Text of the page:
I am sure I am not the first or the last person who has felt that his life has taken a 180-degree turn since he entered the PUCP. In my case, the university gave me the opportunity to interact with many people from different social classes and beliefs and to learn to live with everyone in the same space.
I had not experienced this before, coming from a conservative Christian school where I had been for more than 10 years and raised in a Catholic family. Evidently, I had been in a rather closed space, with the usual friends and raised under a homogeneous thinking in which I did not often feel that I was allowed to question.
In contrast, at university, it was quite the opposite, especially because we were given the freedom to learn about and explore various topics through the infinite amount of readings we were required to read in General Letters. I believe that this new knowledge that we have access to at the university is extremely important because we begin to understand reality and it is where we begin to train ourselves to have the tools to be able to influence it with proposals for change and improve it. One of the ways of advocacy from the academy is through research.
I believe that learning to do research has a profound personal and professional impact, because it empowers us and gives us the possibility of exercising active citizenship, since we are able to produce information from our role as students that ends up being socially relevant. This reflection arose from my transition from high school to university, where I felt that there was a change in my civic attitude from passive to active. I do not believe that my civic attitude became active immediately when I entered the university, but rather when I learned to investigate and even more, when I began to be interested in making it visible or, in the best of cases, putting it into action.
I am sure that the university would save us students a lot of trouble when it comes to research, if the perspective on it were changed, and not only that, if it would provide the necessary tools for this perspective to be fulfilled. I believe that it would be a different story if we begin to understand research as an opportunity in which students can begin to cook our own personal initiatives and proposals for change on the Peruvian reality. It is well known that the research process is demanding and complex; therefore, it is understandable that we, the university students, do not feel attracted to it at first; especially when we do not have the opportunity that our research can transcend the classroom and can be useful in society.
The research spirit that is present in every student can be strengthened if we are given the opportunity to make visible and put into practice everything we have researched, to which we have dedicated a lot of time throughout our career. It would be extremely useful, from the first cycle at the university, as a starting point, to promote its visibility in a repository of the course; to facilitate access to academic journals or to give us the opportunity to be part of research groups, which would improve our research skills and where our academic work would be taken seriously. This is very important, that as students we feel part of creating knowledge that is ultimately useful to build a better society and not remain just a speech.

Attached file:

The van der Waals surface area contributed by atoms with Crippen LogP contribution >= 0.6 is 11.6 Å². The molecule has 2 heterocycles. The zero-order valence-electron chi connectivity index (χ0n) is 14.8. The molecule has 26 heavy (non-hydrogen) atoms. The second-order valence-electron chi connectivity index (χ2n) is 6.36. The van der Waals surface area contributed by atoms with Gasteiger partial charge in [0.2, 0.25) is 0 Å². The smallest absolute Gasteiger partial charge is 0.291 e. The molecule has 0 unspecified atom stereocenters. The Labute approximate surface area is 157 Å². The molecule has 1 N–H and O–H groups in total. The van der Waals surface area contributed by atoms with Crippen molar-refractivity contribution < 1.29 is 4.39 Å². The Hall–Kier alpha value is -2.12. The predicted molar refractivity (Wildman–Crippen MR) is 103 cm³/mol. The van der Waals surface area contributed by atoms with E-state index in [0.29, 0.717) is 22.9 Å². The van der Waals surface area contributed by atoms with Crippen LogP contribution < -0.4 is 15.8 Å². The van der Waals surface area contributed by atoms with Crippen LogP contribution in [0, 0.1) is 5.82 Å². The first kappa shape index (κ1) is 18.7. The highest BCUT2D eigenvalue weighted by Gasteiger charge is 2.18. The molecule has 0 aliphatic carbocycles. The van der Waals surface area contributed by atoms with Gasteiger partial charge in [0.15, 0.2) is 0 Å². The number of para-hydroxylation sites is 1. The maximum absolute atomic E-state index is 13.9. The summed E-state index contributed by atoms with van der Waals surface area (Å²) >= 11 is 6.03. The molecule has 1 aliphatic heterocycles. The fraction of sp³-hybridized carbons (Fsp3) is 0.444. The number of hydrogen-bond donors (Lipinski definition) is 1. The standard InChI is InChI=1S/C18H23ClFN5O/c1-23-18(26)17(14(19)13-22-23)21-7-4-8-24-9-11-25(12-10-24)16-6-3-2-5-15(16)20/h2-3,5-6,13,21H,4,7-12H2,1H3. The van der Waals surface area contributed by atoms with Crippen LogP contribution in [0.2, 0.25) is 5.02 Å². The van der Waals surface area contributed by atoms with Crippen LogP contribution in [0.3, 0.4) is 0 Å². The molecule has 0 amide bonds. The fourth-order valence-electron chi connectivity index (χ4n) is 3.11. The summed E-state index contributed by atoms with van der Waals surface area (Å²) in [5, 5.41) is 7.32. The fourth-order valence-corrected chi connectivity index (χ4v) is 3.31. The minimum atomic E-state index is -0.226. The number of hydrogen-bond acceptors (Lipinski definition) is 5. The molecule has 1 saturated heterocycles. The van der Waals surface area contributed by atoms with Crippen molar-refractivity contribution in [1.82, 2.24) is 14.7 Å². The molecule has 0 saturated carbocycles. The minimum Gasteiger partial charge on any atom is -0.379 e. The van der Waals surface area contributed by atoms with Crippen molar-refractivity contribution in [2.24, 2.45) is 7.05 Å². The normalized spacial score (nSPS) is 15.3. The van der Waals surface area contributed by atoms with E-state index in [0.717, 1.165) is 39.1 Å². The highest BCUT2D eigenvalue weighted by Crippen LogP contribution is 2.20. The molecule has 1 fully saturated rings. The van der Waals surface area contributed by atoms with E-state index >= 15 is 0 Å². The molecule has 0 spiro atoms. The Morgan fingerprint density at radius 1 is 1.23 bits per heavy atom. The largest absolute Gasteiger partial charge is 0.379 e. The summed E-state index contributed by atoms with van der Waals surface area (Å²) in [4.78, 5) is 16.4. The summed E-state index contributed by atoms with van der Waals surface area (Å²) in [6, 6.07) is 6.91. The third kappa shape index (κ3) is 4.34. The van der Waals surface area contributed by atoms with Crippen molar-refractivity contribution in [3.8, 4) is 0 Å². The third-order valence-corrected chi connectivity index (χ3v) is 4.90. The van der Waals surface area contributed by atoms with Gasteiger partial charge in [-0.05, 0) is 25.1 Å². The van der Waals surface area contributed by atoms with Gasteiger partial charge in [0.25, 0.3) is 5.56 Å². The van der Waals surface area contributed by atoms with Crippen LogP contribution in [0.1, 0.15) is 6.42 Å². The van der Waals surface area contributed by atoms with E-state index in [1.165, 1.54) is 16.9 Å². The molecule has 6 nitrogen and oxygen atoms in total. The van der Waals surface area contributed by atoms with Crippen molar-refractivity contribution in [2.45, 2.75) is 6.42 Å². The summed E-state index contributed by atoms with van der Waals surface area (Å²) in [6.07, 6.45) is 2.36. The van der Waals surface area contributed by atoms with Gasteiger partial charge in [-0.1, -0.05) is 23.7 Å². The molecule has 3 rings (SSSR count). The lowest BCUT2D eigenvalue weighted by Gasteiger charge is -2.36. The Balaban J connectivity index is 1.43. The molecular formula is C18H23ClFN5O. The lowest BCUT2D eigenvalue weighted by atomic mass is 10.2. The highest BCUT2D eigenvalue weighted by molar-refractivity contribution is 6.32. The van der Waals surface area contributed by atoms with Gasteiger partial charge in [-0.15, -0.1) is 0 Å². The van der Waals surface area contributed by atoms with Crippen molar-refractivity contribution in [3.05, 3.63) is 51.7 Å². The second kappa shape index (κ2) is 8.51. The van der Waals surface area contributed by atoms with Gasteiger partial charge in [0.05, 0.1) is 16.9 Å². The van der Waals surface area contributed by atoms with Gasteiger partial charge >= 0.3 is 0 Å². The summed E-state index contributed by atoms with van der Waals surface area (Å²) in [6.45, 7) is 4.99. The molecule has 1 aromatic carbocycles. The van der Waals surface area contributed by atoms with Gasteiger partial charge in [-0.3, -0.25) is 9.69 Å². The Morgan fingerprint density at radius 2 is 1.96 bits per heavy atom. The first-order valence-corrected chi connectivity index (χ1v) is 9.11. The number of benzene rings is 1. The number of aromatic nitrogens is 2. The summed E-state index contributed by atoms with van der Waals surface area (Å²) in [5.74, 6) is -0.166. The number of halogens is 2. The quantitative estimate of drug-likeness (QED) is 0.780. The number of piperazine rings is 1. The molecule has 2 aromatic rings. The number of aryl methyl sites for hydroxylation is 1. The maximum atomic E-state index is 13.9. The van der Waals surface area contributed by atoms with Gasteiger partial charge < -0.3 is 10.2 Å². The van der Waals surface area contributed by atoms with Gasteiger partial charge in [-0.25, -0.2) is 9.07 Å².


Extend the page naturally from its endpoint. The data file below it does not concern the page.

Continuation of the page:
Citizenship is exercised and learned in daily life and in concrete social practices, that is, through participation in society. This is valid for everyone and especially for young people and adolescents. Participation is the central axis for the development of any human being: participation is a fundamental human need. [Participation occurs when the things one does make sense to the social community to which one belongs, thus contributing to its creation, and this happens only when one has presence, and one has presence when one participates, that is, when the things one does make sense to one” (Maturana, 1999). Social participation in turn generates identity, which is another fundamental human need (Max Neef, Elizalde and Hopenhayn, 1998, p. 54).
In this way, research constitutes a means to promote democracy, where we students can exercise our citizenship with proposals for change with positive social impact. I believe that understanding and carrying out research in this way can give students a sense of belonging and find a social meaning in their research, which would allow them to approach it with enjoyment and commitment. And with this, in the same way, it can encourage to strengthen the professional social commitment in the university students to create proposals that aim to build a better Peru.
Comisión Económica para América Latina y el Caribe. (2001). Protagonismo juvenil en proyectos locales: Lecciones del Cono Sur. [Archivo PDF]. Santiago de Chile. Recuperado de:https://repositorio.cepal.org/bitstream/handle/11362/2263/1/S2001610_es.pdf
Institucional 15 [Fotografía], por Estudios Generales Letras PUCP, s/a, Web PUCP (https://facultad.pucp.edu.pe/generales-letras/enfoque-tematico-los-cursos-ofrecidos-2017-2/_mg_3271/).